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BBC Claims U.N. Panel to Rule that WikiLeaks' Assange 'Unlawfully Detained' in Ecuador Embassy


BBC Claims U.N. Panel to Rule that WikiLeaks' Assange 'Unlawfully Detained' in Ecuador Embassy
A United Nations panel examining an appeal by WikiLeaks founder Julian Assange will rule on Friday that his three-and-a-half-year stay in the Ecuadorian embassy in London amounts to 'unlawful detention', the BBC reported.
He was a political refugee whose rights had been infringed by being unable to take up asylum in Ecuador said Assange, a former computer hacker who has been holed up in the embassy since June 2012, told the U.N. Working Group on Arbitrary Detention.
While claiming that the Australian had voluntarily avoided arrest by jumping bail to flee to the embassy, Britain said it had never arbitrarily detained Assange.
Assange, who has been denying the allegations of rape, would be arrested if he leaves the embassy and then extradited to Sweden for questioning over allegations of rape in 2010, it said.
"Should the U.N. announce tomorrow that I have lost my case against the United Kingdom and Sweden, I shall exit the embassy at noon on Friday to accept arrest by British police as there is no meaningful prospect of further appeal," Assange said in a statement posted on the Wikileaks Twitter account.
"However, should I prevail and the state parties be found to have acted unlawfully, I expect the immediate return of my passport and the termination of further attempts to arrest me," he added.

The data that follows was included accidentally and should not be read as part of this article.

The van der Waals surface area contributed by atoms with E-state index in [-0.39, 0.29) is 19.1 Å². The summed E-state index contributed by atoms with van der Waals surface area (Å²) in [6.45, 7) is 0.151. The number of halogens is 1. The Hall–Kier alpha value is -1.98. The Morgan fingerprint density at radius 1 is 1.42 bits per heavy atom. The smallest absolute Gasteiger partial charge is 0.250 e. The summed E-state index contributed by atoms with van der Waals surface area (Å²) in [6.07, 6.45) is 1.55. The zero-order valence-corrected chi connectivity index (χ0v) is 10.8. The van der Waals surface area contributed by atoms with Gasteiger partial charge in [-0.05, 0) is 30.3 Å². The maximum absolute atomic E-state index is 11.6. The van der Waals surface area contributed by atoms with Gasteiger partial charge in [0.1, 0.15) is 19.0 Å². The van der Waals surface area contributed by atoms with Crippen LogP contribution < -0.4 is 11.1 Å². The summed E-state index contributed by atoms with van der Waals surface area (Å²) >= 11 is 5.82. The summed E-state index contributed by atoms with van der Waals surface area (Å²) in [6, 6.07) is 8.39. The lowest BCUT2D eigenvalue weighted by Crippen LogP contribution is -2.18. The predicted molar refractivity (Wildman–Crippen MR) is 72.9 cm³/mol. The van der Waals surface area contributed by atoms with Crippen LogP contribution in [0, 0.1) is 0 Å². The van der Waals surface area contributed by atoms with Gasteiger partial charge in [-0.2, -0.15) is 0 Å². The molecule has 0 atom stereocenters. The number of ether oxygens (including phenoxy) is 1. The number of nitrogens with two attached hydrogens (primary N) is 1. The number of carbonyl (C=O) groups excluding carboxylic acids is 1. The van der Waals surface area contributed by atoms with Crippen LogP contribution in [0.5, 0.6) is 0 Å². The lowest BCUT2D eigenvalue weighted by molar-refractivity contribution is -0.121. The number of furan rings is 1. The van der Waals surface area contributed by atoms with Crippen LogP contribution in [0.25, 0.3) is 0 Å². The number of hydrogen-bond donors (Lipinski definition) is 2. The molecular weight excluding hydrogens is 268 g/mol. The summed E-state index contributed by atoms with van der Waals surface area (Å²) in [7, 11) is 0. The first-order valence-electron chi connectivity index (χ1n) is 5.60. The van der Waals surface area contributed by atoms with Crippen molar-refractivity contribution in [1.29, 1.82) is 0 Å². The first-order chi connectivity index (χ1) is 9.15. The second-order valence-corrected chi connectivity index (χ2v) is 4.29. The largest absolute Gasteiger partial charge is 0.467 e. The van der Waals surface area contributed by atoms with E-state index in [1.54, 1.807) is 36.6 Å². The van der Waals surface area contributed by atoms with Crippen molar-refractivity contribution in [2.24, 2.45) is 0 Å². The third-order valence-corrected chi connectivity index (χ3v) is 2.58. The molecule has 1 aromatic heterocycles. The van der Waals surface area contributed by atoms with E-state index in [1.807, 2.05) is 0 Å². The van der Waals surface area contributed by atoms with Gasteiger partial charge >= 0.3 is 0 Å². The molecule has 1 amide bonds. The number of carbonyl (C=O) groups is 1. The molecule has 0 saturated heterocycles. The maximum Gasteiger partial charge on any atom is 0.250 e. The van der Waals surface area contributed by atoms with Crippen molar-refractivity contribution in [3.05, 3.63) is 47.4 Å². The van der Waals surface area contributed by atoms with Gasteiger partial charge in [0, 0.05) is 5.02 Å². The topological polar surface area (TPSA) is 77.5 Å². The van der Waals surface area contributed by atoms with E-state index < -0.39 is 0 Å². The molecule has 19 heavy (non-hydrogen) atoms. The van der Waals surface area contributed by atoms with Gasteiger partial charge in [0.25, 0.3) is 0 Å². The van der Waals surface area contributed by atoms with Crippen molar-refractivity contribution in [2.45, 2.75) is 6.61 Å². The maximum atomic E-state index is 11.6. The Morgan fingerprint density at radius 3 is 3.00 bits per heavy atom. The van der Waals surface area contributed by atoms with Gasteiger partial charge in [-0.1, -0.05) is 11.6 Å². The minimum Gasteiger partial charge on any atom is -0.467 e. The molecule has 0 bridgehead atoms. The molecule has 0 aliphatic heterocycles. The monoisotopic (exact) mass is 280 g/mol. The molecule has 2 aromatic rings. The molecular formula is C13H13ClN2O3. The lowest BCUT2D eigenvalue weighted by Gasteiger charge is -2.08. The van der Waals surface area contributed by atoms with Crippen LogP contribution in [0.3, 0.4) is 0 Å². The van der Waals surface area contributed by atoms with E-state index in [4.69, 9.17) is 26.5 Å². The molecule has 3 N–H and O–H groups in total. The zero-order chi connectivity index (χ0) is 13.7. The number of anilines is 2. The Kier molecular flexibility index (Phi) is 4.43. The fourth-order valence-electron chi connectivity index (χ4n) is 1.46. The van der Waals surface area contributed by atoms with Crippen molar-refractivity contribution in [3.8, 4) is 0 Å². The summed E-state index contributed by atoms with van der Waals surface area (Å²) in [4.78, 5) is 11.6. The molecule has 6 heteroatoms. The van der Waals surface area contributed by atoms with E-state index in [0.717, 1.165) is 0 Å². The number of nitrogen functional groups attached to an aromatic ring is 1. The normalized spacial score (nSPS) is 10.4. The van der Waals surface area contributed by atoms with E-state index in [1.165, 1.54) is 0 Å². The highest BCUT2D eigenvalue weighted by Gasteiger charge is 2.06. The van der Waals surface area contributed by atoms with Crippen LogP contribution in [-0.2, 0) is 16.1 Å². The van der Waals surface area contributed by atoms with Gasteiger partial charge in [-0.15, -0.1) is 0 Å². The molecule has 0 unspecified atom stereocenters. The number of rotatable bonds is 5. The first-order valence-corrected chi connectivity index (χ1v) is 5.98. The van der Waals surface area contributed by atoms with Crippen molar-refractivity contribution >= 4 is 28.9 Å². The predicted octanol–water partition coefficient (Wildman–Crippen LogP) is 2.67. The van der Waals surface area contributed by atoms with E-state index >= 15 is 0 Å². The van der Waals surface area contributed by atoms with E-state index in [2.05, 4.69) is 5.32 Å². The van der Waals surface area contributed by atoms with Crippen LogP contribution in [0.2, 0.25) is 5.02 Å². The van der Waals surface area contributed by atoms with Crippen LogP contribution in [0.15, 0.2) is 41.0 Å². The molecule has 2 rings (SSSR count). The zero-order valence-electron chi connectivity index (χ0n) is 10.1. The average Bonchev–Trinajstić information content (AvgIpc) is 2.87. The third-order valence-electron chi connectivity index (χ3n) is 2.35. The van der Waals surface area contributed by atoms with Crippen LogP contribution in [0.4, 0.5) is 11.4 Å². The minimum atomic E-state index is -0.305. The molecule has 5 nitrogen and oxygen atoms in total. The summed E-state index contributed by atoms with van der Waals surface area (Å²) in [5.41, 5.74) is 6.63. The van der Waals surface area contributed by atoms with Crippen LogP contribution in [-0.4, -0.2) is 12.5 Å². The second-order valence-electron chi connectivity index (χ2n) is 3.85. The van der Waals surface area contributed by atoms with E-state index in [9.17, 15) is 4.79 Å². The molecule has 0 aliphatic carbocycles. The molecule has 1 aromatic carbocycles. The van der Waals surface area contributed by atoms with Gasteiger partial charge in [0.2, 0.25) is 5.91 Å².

Since he incensed the United States and its allies by using his WikiLeaks website to leak hundreds of thousands of secret U.S. diplomatic and military cables in 2010, disclosures that often embarrassed Washington, a decision in his favor would mark the latest twist in a tumultuous journey for Assange.
There are fears that were accepted by Assange himself that Sweden will extradite him to the United States, where he could be put on trial over WikiLeaks' publication of the classified military and diplomatic documents, one of the largest information leaks in U.S. history.
Assange shot to the news and the spotlight when WikiLeaks published classified U.S. military video showing a 2007 attack by Apache helicopters that killed a dozen people in Baghdad, including two Reuters news staff in 2010.
Details of the U.S.-led military campaign in Afghanistan was revealed in 90,000 secret documents later that year which was followed by internal reports that ran into 400,000 about U.S. military reports detailing operations in Iraq. More than 250,000 classified cables from U.S. embassies were then leaked by WikiLeaks and added more than almost three million more diplomatic cables dating back to 1973.
Assange argued that his time in the embassy constituted arbitrary detention while submitting his side to the U.N. working group, a body of outside experts. His fate is a test case for freedom of expression and Assange says he is the victim of a witch hunt directed by the United States.
Lack of access to sunlight or fresh air, adequate medical facilities, as well as legal and procedural insecurity was among the fundamental rights that he claimec he has been deprived of.
"We have been consistently clear that Mr Assange has never been arbitrarily detained by the UK but is, in fact, voluntarily avoiding lawful arrest by choosing to remain in the Ecuadorean embassy," a British government spokeswoman said.

"An allegation of rape is still outstanding and a European Arrest Warrant in place, so the UK continues to have a legal obligation to extradite Mr Assange to Sweden," she added.

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